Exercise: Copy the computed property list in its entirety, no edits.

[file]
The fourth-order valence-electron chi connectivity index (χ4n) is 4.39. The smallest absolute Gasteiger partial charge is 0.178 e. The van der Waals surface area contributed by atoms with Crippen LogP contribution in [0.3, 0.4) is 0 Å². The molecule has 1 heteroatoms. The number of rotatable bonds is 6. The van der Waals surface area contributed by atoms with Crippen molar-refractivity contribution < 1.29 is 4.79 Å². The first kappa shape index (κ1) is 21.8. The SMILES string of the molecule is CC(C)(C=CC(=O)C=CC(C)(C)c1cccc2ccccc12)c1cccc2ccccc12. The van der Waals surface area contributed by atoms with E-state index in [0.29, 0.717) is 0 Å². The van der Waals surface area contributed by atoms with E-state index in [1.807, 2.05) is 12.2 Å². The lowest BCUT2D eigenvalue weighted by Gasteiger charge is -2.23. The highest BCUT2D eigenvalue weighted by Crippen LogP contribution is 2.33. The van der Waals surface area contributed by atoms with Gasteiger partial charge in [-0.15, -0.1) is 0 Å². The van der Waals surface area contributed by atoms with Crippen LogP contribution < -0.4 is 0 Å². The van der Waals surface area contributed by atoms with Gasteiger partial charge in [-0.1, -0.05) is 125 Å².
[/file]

The fourth-order valence-electron chi connectivity index (χ4n) is 4.39. The smallest absolute Gasteiger partial charge is 0.178 e. The van der Waals surface area contributed by atoms with Crippen LogP contribution in [0.3, 0.4) is 0 Å². The molecule has 1 heteroatoms. The number of rotatable bonds is 6. The van der Waals surface area contributed by atoms with Crippen molar-refractivity contribution < 1.29 is 4.79 Å². The first kappa shape index (κ1) is 21.8. The SMILES string of the molecule is CC(C)(C=CC(=O)C=CC(C)(C)c1cccc2ccccc12)c1cccc2ccccc12. The van der Waals surface area contributed by atoms with E-state index in [0.29, 0.717) is 0 Å². The van der Waals surface area contributed by atoms with E-state index in [1.807, 2.05) is 12.2 Å². The lowest BCUT2D eigenvalue weighted by Gasteiger charge is -2.23. The highest BCUT2D eigenvalue weighted by Crippen LogP contribution is 2.33. The van der Waals surface area contributed by atoms with Gasteiger partial charge in [-0.15, -0.1) is 0 Å². The van der Waals surface area contributed by atoms with Crippen LogP contribution < -0.4 is 0 Å². The van der Waals surface area contributed by atoms with Gasteiger partial charge in [-0.1, -0.05) is 125 Å².